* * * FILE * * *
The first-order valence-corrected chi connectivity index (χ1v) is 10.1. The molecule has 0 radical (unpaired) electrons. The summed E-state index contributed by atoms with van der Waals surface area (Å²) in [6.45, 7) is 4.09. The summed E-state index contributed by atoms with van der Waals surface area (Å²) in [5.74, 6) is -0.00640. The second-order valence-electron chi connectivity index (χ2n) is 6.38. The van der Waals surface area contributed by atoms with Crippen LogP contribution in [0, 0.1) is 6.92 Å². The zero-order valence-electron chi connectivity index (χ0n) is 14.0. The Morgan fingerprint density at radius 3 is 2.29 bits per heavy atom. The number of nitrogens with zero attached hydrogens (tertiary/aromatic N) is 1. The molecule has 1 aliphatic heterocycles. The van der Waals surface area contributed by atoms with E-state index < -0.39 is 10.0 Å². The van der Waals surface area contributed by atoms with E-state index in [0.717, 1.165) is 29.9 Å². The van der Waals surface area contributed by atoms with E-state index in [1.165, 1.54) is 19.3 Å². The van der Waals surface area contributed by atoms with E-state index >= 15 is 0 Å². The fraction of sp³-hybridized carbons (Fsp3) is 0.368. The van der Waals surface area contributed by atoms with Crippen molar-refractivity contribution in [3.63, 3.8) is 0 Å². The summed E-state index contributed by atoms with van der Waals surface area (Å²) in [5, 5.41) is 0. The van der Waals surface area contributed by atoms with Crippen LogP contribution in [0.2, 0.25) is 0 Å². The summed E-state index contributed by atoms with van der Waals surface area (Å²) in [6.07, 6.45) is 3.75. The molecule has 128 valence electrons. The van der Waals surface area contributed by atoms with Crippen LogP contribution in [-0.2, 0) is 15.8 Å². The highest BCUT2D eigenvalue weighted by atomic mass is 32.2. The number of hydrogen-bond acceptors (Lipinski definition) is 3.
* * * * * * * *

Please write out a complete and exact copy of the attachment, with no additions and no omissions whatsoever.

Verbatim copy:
The first-order valence-corrected chi connectivity index (χ1v) is 10.1. The molecule has 0 radical (unpaired) electrons. The summed E-state index contributed by atoms with van der Waals surface area (Å²) in [6.45, 7) is 4.09. The summed E-state index contributed by atoms with van der Waals surface area (Å²) in [5.74, 6) is -0.00640. The second-order valence-electron chi connectivity index (χ2n) is 6.38. The van der Waals surface area contributed by atoms with Crippen LogP contribution in [0, 0.1) is 6.92 Å². The zero-order valence-electron chi connectivity index (χ0n) is 14.0. The Morgan fingerprint density at radius 3 is 2.29 bits per heavy atom. The number of nitrogens with zero attached hydrogens (tertiary/aromatic N) is 1. The molecule has 1 aliphatic heterocycles. The van der Waals surface area contributed by atoms with E-state index < -0.39 is 10.0 Å². The van der Waals surface area contributed by atoms with E-state index in [0.717, 1.165) is 29.9 Å². The van der Waals surface area contributed by atoms with E-state index in [1.165, 1.54) is 19.3 Å². The van der Waals surface area contributed by atoms with E-state index >= 15 is 0 Å². The fraction of sp³-hybridized carbons (Fsp3) is 0.368. The van der Waals surface area contributed by atoms with Crippen molar-refractivity contribution in [3.63, 3.8) is 0 Å². The summed E-state index contributed by atoms with van der Waals surface area (Å²) in [5, 5.41) is 0. The van der Waals surface area contributed by atoms with Crippen LogP contribution in [0.2, 0.25) is 0 Å². The summed E-state index contributed by atoms with van der Waals surface area (Å²) in [6.07, 6.45) is 3.75. The molecule has 128 valence electrons. The van der Waals surface area contributed by atoms with Crippen LogP contribution in [-0.2, 0) is 15.8 Å². The highest BCUT2D eigenvalue weighted by atomic mass is 32.2. The number of hydrogen-bond acceptors (Lipinski definition) is 3.